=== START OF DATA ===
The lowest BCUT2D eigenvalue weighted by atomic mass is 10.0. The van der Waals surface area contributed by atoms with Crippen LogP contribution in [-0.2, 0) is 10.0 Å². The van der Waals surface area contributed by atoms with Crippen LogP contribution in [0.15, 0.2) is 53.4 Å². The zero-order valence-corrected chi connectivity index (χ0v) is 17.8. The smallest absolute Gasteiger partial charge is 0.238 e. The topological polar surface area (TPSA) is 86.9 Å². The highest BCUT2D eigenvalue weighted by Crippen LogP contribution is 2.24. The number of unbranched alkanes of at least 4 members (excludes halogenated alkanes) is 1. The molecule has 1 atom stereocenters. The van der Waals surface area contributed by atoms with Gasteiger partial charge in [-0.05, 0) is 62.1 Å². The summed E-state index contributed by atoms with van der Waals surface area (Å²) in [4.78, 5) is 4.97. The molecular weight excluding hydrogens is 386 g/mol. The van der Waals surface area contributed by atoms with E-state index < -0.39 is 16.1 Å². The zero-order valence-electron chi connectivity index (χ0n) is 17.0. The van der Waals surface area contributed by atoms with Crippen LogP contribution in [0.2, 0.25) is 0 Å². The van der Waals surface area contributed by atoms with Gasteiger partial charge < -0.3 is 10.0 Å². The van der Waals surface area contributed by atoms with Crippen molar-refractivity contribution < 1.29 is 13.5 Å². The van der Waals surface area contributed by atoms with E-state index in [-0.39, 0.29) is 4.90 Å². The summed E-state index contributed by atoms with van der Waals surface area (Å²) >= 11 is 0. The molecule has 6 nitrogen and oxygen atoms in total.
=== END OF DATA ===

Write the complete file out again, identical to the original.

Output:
The lowest BCUT2D eigenvalue weighted by atomic mass is 10.0. The van der Waals surface area contributed by atoms with Crippen LogP contribution in [-0.2, 0) is 10.0 Å². The van der Waals surface area contributed by atoms with Crippen LogP contribution in [0.15, 0.2) is 53.4 Å². The zero-order valence-corrected chi connectivity index (χ0v) is 17.8. The smallest absolute Gasteiger partial charge is 0.238 e. The topological polar surface area (TPSA) is 86.9 Å². The highest BCUT2D eigenvalue weighted by Crippen LogP contribution is 2.24. The number of unbranched alkanes of at least 4 members (excludes halogenated alkanes) is 1. The molecule has 1 atom stereocenters. The van der Waals surface area contributed by atoms with Gasteiger partial charge in [-0.05, 0) is 62.1 Å². The summed E-state index contributed by atoms with van der Waals surface area (Å²) in [4.78, 5) is 4.97. The molecular weight excluding hydrogens is 386 g/mol. The van der Waals surface area contributed by atoms with E-state index < -0.39 is 16.1 Å². The zero-order valence-electron chi connectivity index (χ0n) is 17.0. The van der Waals surface area contributed by atoms with Crippen LogP contribution in [0.2, 0.25) is 0 Å². The van der Waals surface area contributed by atoms with Gasteiger partial charge < -0.3 is 10.0 Å². The van der Waals surface area contributed by atoms with Crippen molar-refractivity contribution < 1.29 is 13.5 Å². The van der Waals surface area contributed by atoms with E-state index in [-0.39, 0.29) is 4.90 Å². The summed E-state index contributed by atoms with van der Waals surface area (Å²) >= 11 is 0. The molecule has 6 nitrogen and oxygen atoms in total.